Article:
On Pot, Can We Keep Up With the Neighbors?
Canada and Mexico may beat U.S. to the punch on legalization.
Canada was recently ranked the freest country in the world, but newly installed Prime Minister Justin Trudeau isn't about to let it rest on its maple leaves. He won the October national elections after proposing something no major American presidential nominee has ever dared to endorse: legalizing marijuana.
His Liberal Party argued that because of the current ban, "proceeds from the illegal drug trade support organized crime and greater threats to public safety, like human trafficking and hard drugs." Its platform called for legalizing, regulating and taxing cannabis.
The Liberals probably benefited from Conservative Prime Minister Stephen Harper's hysterical claim that "marijuana is infinitely worse" than tobacco—which, experts promptly noted, kills more Canadians than alcohol, hard drugs, guns, car wrecks and HIV combined.
Trudeau is now in a position to change the pot law, since he commands a majority in the House of Commons as well as agreement from small parties that hold seats. Public opinion is on his side, with 56 percent of Canadians favoring legalization. The voters favored Trudeau's party despite—or because of—his admission to smoking pot as a member of Parliament.
Our neighbor to the north, however, will have to hurry to get ahead of our neighbor to the south. On Wednesday, the Mexican Supreme Court ruled that individuals have a right to grow and consume marijuana as they please, as a simple matter of liberty.
"The responsible decision taken to experiment with the effects of this substance—whatever personal harm it might to—belongs within the autonomy of the individual, protected by their freedom to develop themselves," wrote Justice Arturo Zaldivar.
In the United States, things are moving more slowly, but in the same direction. On Tuesday, Ohioans rejected legalization even though polls indicate most of them favor the concept. This measure would have granted exclusive production rights to 10 groups of investors, which did not go over well. Even groups like the Drug Policy Alliance and the Marijuana Policy Project could not bring themselves to endorse the plan, preferring to be neutral.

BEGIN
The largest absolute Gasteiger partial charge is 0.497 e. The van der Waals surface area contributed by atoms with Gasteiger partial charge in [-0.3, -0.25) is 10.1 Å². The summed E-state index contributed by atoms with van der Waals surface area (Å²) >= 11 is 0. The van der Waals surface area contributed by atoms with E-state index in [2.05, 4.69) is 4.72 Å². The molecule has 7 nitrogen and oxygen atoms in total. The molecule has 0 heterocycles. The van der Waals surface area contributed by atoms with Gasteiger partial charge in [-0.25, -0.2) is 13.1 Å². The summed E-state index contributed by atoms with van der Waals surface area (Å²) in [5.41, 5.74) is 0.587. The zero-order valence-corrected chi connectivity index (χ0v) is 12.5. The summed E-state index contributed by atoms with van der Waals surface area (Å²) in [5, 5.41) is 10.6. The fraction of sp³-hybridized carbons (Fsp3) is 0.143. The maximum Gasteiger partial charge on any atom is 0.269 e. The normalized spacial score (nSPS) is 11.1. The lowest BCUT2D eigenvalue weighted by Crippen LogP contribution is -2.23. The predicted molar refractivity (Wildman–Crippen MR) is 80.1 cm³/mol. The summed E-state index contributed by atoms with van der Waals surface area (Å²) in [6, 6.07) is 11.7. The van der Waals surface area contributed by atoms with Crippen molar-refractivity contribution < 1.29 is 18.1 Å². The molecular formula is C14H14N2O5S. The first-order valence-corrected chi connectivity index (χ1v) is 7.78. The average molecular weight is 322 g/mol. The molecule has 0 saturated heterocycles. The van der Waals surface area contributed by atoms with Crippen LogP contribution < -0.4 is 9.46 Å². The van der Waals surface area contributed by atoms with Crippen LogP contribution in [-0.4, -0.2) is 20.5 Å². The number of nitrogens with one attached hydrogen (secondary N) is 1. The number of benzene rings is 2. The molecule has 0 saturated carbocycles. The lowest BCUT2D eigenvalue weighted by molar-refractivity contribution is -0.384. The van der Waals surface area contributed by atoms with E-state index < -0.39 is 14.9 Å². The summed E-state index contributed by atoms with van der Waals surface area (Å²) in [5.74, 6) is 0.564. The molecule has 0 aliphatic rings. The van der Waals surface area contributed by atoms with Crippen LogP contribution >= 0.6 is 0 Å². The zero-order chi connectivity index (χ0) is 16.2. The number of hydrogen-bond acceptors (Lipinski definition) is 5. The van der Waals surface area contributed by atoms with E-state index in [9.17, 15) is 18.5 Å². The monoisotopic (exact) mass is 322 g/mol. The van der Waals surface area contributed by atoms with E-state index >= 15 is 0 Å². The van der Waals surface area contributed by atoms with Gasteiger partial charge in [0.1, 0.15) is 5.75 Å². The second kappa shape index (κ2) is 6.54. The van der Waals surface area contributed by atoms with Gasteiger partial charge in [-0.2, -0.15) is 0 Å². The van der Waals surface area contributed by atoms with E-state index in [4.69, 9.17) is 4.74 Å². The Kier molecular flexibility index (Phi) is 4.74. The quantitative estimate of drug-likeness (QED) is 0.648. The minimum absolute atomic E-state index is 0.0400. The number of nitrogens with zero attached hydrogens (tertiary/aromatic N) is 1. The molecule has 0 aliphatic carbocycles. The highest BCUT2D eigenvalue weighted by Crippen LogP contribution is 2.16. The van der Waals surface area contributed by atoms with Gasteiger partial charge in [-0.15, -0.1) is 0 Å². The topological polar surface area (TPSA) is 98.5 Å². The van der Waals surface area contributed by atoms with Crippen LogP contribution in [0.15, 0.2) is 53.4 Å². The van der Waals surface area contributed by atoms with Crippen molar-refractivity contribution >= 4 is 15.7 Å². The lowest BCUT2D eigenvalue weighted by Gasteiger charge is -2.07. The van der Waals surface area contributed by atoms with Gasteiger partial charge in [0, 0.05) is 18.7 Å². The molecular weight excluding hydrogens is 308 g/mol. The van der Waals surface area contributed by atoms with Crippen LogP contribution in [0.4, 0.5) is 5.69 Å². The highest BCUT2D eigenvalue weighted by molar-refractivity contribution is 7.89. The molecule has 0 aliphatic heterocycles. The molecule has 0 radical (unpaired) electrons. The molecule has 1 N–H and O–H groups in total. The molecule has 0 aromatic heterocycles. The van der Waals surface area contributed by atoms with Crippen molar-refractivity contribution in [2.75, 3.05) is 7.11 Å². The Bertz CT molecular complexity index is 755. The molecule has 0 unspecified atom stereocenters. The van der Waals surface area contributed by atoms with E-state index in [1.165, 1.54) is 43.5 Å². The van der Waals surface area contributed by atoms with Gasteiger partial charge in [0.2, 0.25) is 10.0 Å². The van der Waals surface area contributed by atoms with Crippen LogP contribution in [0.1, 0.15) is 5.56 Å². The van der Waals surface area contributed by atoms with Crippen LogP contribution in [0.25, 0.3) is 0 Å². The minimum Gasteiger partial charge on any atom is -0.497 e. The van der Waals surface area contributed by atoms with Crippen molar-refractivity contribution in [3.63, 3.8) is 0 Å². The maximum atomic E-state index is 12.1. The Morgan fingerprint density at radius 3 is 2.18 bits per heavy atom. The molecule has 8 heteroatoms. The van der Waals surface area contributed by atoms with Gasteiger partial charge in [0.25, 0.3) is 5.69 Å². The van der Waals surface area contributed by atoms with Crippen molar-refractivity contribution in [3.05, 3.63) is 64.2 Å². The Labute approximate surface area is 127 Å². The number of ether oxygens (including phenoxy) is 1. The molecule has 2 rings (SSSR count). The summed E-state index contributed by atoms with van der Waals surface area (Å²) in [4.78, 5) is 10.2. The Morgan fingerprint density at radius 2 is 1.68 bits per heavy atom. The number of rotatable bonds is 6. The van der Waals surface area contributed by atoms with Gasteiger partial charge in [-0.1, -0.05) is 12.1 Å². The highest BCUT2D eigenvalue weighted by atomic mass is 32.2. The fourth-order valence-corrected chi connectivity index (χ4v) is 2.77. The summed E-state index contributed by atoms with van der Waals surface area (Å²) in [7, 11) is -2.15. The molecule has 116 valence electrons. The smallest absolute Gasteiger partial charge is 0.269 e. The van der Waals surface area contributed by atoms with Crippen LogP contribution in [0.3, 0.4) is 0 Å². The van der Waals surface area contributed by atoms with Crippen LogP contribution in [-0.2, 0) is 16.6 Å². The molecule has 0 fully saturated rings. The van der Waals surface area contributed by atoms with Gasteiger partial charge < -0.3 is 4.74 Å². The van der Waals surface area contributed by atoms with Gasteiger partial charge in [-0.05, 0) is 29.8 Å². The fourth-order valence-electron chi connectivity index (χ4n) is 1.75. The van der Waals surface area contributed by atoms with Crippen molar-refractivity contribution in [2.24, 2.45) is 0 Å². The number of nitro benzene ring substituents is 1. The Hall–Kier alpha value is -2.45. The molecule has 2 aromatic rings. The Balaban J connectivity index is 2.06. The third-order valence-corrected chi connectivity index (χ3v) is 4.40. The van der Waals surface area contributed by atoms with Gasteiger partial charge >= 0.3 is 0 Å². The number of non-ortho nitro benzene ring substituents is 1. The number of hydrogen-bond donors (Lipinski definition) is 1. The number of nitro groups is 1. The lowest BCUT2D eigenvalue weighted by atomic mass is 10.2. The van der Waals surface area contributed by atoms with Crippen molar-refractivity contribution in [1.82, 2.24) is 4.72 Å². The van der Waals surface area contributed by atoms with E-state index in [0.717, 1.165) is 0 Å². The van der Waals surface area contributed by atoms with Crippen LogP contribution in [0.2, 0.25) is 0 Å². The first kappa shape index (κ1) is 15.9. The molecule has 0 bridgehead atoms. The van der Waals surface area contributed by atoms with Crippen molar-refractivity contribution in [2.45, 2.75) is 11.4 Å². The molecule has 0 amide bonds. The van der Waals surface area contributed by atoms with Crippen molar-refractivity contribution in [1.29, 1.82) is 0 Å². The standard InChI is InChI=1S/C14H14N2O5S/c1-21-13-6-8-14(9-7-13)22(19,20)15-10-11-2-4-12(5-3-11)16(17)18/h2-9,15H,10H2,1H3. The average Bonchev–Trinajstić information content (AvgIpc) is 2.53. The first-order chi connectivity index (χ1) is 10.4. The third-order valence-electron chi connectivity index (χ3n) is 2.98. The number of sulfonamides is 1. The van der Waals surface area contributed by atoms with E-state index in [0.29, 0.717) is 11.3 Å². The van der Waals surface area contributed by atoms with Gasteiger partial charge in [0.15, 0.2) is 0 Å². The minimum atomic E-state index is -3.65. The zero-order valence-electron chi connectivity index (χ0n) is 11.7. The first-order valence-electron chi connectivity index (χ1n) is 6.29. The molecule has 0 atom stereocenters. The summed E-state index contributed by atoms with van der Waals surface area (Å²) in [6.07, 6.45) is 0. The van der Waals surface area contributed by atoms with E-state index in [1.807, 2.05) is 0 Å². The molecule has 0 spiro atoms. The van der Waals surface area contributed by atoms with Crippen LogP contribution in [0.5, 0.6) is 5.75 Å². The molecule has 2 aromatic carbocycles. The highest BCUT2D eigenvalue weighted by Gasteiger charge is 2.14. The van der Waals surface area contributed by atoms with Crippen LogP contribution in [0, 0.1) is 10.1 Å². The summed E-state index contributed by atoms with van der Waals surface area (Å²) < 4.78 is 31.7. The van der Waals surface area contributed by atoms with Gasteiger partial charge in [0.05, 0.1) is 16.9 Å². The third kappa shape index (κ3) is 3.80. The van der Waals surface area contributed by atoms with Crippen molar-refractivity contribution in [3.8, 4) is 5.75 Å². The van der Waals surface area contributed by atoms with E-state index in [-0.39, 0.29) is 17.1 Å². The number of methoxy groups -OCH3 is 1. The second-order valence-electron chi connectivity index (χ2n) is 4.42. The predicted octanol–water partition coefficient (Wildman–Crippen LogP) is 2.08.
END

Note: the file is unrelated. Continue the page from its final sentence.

Four states have already allowed recreational weed: Washington, Colorado, Oregon and Alaska (in addition to the District of Columbia). How was it worked out? In Washington and Colorado, the first to do it, public support has grown as opponents realized that their fears were misplaced or exaggerated.
Voters are likely to get the chance to decide the issue in several other states next year, including California, Massachusetts and Arizona. Vermont has a better idea. It appears poised to become the first state to legalize pot by the legislative process.
If that happens, "the dam breaks," predicts Allen St. Pierre, executive director of the National Organization for the Reform of Marijuana Laws. "Nearly all of New England will move that way," he told me. Something similar happened a few years ago with civil unions.
Speaking of Vermont, its junior senator, Bernie Sanders, has introduced a bill to end the federal ban on cannabis, which would leave the question entirely up to the states. He has also said that if he lived in Nevada, which will have a ballot measure next year to legalize pot, he would vote for it. The war on drugs, he believes, "has done an enormous amount of damage."
Those are pretty bold words for a presidential candidate. But in this case, the public has raced ahead of the politicians. An October Gallup poll found that 58 percent of Americans support legalization—a higher share of the electorate than in Canada, and up from just 36 percent a decade ago.
Decades of exposure to the drug have persuaded people that the dangers of allowing cannabis consumption are smaller than the harms caused by outlawing it. Those include enriching homicidal criminal gangs here and in Mexico, as well as damaging lives and wasting money arresting hapless stoners.
Given the choice, as it happens, most people still wouldn't smoke weed. In the Netherlands, where cannabis shops are allowed, marijuana use among adults and teens is lower than it is here.
Another harm is that prohibition deprives individuals of the liberty to decide whether the pleasures of using pot outweigh the relatively mild health risks it presents. Legalization would be a big step toward making the United States freer—you know, like some other parts of North America.
© Copyright 2015 by Creators Syndicate Inc.